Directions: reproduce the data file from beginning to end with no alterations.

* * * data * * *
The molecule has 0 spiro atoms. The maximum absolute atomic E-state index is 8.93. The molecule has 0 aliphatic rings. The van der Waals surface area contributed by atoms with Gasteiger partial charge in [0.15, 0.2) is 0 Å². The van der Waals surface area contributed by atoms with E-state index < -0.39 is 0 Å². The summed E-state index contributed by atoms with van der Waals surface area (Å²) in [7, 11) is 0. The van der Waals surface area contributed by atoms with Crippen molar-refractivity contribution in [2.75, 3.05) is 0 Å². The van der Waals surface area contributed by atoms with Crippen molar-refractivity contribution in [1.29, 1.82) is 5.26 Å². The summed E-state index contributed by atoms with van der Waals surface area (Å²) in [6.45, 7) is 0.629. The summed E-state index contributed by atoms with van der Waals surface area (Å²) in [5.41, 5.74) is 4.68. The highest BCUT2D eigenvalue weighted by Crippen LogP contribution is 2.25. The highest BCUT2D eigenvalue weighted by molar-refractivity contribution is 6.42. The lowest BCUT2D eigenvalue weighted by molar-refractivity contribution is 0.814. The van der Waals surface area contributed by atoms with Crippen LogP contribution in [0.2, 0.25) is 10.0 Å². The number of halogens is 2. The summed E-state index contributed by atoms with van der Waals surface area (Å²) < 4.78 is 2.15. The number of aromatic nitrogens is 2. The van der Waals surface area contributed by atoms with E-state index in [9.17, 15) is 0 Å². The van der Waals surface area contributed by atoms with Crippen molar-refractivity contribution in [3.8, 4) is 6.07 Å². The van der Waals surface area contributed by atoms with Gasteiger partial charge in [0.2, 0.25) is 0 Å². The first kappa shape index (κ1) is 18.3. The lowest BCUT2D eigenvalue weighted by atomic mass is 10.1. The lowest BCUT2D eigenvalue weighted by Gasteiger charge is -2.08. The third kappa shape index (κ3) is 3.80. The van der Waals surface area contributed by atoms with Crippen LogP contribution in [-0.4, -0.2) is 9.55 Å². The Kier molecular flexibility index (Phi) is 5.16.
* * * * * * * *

The molecule has 0 spiro atoms. The maximum absolute atomic E-state index is 8.93. The molecule has 0 aliphatic rings. The van der Waals surface area contributed by atoms with Gasteiger partial charge in [0.15, 0.2) is 0 Å². The van der Waals surface area contributed by atoms with E-state index < -0.39 is 0 Å². The summed E-state index contributed by atoms with van der Waals surface area (Å²) in [7, 11) is 0. The van der Waals surface area contributed by atoms with Crippen molar-refractivity contribution in [2.75, 3.05) is 0 Å². The van der Waals surface area contributed by atoms with Crippen molar-refractivity contribution in [1.29, 1.82) is 5.26 Å². The summed E-state index contributed by atoms with van der Waals surface area (Å²) in [6.45, 7) is 0.629. The summed E-state index contributed by atoms with van der Waals surface area (Å²) in [5.41, 5.74) is 4.68. The highest BCUT2D eigenvalue weighted by Crippen LogP contribution is 2.25. The highest BCUT2D eigenvalue weighted by molar-refractivity contribution is 6.42. The lowest BCUT2D eigenvalue weighted by molar-refractivity contribution is 0.814. The van der Waals surface area contributed by atoms with Crippen LogP contribution in [0.2, 0.25) is 10.0 Å². The number of halogens is 2. The summed E-state index contributed by atoms with van der Waals surface area (Å²) < 4.78 is 2.15. The number of aromatic nitrogens is 2. The van der Waals surface area contributed by atoms with E-state index in [9.17, 15) is 0 Å². The van der Waals surface area contributed by atoms with Crippen molar-refractivity contribution in [3.8, 4) is 6.07 Å². The van der Waals surface area contributed by atoms with Gasteiger partial charge in [0.2, 0.25) is 0 Å². The first kappa shape index (κ1) is 18.3. The lowest BCUT2D eigenvalue weighted by atomic mass is 10.1. The lowest BCUT2D eigenvalue weighted by Gasteiger charge is -2.08. The third kappa shape index (κ3) is 3.80. The van der Waals surface area contributed by atoms with Crippen LogP contribution in [-0.4, -0.2) is 9.55 Å². The Kier molecular flexibility index (Phi) is 5.16.